Ghana owed its greatness to its army of two hundred thousand men, whose iron-tipped spears allowed them to exact tribute and collect taxes from smaller states and chiefs over much of the western Sudan. Arab visitors raved about the wealth and elegance of the court, mentioning such extravagances as royal guard dogs wearing gold and silver collars and a thousand royal horses with silken halters that slept on carpets attended by three men for each horse. Ghana was succeeded by many other states in the western Sudan, the greatest being Mali, which remained powerful until sometime after A.

Farther to the east the Songhay Empire arose, and directly to the north of the Asante were the Mossi states. All of these states emerged in the savanna zone north of the great forest belt that covered the land closer to the sea. Free of the tsetse fly of the forest area, horses thrived there and trade flourished. Contact with the Arab world of merchants and scholars enriched these African states as well. The kingdoms of the southern forests were smaller in size and less opulent, but when the earliest Portuguese traders came to the Gold Coast in the Os, they found surprisingly regal men ready to trade with them shrewdly and with dignity.

For example, at their new trading post of Elmina, they met a king whose jewels, brocaded jacket, and elegant manners, combined with his shrewdness, fairness, and good judgment, made a highly favorable impression. Along the coast and just inland from Elmina lay numerous kingdoms of Akan- or Twi-speaking peoples, whose land contained many of the richest gold deposits in the world.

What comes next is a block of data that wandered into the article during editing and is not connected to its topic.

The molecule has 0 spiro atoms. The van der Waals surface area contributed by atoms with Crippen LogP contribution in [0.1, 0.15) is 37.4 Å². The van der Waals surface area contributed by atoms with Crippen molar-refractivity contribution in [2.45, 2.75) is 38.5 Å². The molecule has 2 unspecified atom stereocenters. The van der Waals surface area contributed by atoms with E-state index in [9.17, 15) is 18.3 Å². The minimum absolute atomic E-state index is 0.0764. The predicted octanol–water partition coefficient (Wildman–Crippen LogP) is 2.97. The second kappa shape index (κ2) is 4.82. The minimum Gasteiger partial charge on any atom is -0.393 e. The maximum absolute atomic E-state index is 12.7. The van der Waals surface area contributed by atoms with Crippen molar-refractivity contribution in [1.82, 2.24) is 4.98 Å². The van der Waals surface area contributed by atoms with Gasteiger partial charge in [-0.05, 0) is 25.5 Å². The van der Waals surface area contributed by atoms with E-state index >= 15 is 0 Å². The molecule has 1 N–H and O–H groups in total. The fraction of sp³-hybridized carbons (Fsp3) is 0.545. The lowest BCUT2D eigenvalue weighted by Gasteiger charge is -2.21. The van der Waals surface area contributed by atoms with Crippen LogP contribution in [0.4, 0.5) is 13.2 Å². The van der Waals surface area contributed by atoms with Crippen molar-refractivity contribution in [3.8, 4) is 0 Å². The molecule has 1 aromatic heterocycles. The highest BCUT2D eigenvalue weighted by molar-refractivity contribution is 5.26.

These Akan people shared similar religious beliefs and governmental practices and were excellent farmers and skilled cattlemen despite the great heat and humidity. They manufactured many tradable goods, from cotton cloth to spears and fishhooks, and were highly accomplished gold miners. They also kept slaves, most of whom came to them from the north in return for gold. The abundance of these two sources of wealth—slaves and gold—would bring more and more Europeans to the area until the British achieved a monopoly on trade and finally conquered the Asante. The Asante had created a national identity and deep patriotism, despite dependence on recent conquests and slaves, thus making them a formidable foe.

Edgerton writes with respect but does not idealize a people capable, like their foes, of brutality. He recounts a succession of conflicts and delineates the workings of the Asante state, the ambitions and tactics of the invaders and numerous anecdotes from the field of battle. His conclusion: though the Asante mostly wanted peace, the British? Copyright Reed Business Information, Inc.

While most people are aware of the British wars against the Zulus, many are not as aware of the British campaign against the Asante empire of what is now the West African nation of Ghana. Edgerton anthropology and psychology, UCLA has written a book for general readers that details the military and cultural clash between these two peoples. Based on secondary sources and travelers' accounts of the time 19th century , the text is full of fascinating narratives and anecdotes from both sides, which makes for easy and fun reading.